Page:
Ammonia (NH3) emissions are an economically and environmentally significant loss pathway of fertilizer and soil-derived N. Chambers are a commonly used method to quantify NH3 emissions in plot-scale agricultural research. Although this method is widely used, its accuracy may be influenced by the overall design of the chamber, its components, and its interaction with the environment. Four NH3 chamber designs, including open, open + polytetrafluoroethylene (PTFE), semi-open, and closed, were deployed over a dilute NH3 solution for 6 h on four dates to determine the effect of chamber design on NH3 capture efficiency. The solution volume and concentration were measured before and after acid trap deployment, and total volatile NH3 emission was assumed to be equal to the mass N loss. The NH3 capture efficiency relative to the estimated total emissions was greatest for the open design (12.9%), whereas the semi-open chamber was the least efficient (3.5%). The closed chamber reduced NH3 emissions relative to the open and semi-open designs by inhibiting convective gas transport beneath the chamber footprint.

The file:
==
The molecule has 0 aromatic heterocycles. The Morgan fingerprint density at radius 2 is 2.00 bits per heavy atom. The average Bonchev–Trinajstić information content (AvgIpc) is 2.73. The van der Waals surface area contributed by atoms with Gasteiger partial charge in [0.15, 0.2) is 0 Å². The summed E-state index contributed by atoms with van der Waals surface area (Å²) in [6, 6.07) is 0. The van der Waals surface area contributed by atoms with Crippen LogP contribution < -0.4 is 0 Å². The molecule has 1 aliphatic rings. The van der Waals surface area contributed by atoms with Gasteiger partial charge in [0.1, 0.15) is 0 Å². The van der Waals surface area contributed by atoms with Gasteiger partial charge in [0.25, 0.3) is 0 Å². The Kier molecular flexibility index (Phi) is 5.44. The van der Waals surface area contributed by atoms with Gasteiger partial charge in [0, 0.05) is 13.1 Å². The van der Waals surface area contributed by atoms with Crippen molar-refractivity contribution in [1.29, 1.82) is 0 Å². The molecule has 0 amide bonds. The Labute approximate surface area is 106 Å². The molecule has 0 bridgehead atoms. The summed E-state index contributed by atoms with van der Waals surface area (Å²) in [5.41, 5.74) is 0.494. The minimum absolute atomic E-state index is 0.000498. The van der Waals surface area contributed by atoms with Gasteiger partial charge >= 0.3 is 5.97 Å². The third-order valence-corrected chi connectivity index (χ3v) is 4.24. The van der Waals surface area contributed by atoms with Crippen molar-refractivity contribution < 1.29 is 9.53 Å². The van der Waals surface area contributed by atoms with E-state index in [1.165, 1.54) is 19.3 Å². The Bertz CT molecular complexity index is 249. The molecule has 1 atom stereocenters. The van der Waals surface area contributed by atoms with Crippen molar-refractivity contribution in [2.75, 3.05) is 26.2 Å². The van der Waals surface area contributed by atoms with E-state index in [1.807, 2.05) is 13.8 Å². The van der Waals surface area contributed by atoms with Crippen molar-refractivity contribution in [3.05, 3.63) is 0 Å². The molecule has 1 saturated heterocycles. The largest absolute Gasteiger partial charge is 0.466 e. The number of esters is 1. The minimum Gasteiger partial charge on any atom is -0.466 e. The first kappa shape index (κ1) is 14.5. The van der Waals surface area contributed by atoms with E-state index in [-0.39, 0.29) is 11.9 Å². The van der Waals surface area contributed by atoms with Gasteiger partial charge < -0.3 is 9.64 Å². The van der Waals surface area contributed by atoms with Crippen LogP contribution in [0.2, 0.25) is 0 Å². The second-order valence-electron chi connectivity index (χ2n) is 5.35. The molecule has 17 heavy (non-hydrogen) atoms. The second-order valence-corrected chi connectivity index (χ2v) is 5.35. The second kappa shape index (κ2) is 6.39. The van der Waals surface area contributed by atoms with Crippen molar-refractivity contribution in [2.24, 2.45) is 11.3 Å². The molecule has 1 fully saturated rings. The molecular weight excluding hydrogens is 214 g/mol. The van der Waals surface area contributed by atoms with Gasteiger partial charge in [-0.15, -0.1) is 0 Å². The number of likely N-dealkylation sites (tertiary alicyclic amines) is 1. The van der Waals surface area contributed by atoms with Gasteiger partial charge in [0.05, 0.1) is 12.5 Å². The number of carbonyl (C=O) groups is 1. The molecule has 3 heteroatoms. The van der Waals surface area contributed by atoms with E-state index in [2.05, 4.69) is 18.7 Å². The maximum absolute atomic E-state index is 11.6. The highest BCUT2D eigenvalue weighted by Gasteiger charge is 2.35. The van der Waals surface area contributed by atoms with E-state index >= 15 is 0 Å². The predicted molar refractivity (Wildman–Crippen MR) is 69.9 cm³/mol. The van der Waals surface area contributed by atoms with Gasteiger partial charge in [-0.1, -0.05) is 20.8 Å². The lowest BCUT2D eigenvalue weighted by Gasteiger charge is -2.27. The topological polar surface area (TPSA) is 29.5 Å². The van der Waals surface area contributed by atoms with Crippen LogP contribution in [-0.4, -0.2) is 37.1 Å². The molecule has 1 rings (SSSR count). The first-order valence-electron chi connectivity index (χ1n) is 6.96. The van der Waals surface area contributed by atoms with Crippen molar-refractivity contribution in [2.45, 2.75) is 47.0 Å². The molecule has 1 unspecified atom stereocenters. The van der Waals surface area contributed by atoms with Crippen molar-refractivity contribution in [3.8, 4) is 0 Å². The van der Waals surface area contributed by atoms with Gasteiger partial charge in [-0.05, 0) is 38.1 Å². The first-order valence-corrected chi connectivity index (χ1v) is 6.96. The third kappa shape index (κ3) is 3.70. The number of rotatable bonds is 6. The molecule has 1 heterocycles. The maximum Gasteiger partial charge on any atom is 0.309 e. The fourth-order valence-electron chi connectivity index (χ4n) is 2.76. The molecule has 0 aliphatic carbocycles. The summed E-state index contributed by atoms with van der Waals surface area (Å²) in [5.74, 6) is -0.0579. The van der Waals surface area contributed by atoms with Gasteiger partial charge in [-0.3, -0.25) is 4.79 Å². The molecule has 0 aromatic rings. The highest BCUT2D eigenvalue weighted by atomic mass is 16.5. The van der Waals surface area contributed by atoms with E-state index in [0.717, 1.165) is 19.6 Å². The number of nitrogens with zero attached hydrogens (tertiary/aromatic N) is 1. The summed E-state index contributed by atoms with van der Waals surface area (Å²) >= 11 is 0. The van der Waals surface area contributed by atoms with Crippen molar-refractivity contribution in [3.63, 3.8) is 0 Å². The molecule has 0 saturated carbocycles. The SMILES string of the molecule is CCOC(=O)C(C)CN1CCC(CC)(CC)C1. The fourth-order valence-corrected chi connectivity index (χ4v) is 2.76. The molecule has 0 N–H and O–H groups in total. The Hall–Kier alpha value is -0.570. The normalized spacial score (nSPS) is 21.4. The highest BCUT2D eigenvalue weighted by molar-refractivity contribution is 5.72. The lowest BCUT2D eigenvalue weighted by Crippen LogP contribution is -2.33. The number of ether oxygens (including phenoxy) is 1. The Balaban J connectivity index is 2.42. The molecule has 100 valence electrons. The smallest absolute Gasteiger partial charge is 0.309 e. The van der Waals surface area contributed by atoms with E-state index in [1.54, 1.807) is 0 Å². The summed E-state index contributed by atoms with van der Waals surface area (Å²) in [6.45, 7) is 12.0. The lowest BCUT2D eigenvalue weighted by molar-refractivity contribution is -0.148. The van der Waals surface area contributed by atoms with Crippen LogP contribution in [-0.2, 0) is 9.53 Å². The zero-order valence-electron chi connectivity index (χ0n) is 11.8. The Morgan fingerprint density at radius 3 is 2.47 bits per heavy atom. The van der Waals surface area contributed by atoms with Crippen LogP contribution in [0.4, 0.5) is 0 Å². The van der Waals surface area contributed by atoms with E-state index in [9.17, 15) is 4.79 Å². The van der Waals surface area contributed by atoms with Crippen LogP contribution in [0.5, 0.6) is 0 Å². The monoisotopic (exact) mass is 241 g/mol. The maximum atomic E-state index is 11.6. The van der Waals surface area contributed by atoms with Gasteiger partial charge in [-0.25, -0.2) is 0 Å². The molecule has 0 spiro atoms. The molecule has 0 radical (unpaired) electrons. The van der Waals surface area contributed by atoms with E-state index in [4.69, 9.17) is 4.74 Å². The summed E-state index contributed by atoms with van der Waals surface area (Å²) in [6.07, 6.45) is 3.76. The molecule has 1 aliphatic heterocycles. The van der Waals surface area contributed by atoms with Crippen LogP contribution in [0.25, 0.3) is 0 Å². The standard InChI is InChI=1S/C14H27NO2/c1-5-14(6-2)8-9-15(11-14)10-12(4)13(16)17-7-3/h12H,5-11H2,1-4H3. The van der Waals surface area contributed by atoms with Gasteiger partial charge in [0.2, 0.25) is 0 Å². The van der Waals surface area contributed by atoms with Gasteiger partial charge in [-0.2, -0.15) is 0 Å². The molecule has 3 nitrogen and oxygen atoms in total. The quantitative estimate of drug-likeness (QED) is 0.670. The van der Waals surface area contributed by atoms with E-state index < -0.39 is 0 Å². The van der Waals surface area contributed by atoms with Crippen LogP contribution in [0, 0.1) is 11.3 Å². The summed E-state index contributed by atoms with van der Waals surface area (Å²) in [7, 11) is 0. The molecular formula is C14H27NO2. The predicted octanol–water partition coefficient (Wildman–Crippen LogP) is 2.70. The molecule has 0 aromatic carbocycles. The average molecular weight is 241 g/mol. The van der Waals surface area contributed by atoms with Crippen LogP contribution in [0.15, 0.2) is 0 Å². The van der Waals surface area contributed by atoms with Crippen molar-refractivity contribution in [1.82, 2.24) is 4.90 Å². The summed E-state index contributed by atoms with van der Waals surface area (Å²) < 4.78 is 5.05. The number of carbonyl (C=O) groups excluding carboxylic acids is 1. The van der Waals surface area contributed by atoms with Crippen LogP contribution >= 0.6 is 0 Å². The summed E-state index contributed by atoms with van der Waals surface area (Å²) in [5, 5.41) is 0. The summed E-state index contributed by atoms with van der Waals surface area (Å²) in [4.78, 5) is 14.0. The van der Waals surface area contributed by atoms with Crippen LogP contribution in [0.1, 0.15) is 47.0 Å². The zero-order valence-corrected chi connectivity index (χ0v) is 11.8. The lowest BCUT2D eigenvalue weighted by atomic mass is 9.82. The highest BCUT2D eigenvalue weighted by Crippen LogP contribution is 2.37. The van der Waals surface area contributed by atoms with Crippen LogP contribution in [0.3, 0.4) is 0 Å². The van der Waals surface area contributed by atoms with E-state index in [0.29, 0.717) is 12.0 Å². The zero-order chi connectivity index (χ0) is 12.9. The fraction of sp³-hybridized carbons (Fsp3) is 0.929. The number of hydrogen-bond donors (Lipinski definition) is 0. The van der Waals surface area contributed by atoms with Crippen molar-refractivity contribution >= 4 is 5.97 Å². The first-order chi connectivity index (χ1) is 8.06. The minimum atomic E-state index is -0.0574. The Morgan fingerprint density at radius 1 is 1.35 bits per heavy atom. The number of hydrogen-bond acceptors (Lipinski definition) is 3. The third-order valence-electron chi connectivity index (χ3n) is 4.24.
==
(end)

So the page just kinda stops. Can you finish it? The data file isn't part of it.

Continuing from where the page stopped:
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© 2021 The Authors. Agrosystems, Geosciences & Environment published by Wiley Periodicals LLC on behalf of Crop Science Society of America and American Society of Agronomy